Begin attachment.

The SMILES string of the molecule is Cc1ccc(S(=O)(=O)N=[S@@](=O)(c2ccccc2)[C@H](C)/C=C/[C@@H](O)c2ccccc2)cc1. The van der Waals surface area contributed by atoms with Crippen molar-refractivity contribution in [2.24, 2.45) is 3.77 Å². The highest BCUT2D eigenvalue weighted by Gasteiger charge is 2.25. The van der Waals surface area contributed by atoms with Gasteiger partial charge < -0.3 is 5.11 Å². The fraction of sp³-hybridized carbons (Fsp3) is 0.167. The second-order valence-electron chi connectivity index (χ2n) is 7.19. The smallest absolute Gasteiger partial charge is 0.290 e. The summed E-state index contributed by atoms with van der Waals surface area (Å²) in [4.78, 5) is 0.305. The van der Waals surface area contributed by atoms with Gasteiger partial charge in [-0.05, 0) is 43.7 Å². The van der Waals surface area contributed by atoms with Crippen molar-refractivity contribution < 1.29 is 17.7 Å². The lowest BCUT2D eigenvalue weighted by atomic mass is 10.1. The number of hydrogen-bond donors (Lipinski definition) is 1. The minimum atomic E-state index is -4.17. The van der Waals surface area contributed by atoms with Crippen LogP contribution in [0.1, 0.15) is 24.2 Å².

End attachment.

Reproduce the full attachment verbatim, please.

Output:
The SMILES string of the molecule is Cc1ccc(S(=O)(=O)N=[S@@](=O)(c2ccccc2)[C@H](C)/C=C/[C@@H](O)c2ccccc2)cc1. The van der Waals surface area contributed by atoms with Crippen molar-refractivity contribution in [2.24, 2.45) is 3.77 Å². The highest BCUT2D eigenvalue weighted by Gasteiger charge is 2.25. The van der Waals surface area contributed by atoms with Gasteiger partial charge < -0.3 is 5.11 Å². The fraction of sp³-hybridized carbons (Fsp3) is 0.167. The second-order valence-electron chi connectivity index (χ2n) is 7.19. The smallest absolute Gasteiger partial charge is 0.290 e. The summed E-state index contributed by atoms with van der Waals surface area (Å²) in [4.78, 5) is 0.305. The van der Waals surface area contributed by atoms with Gasteiger partial charge in [-0.05, 0) is 43.7 Å². The van der Waals surface area contributed by atoms with Crippen molar-refractivity contribution < 1.29 is 17.7 Å². The lowest BCUT2D eigenvalue weighted by atomic mass is 10.1. The number of hydrogen-bond donors (Lipinski definition) is 1. The minimum atomic E-state index is -4.17. The van der Waals surface area contributed by atoms with Crippen LogP contribution in [0.1, 0.15) is 24.2 Å².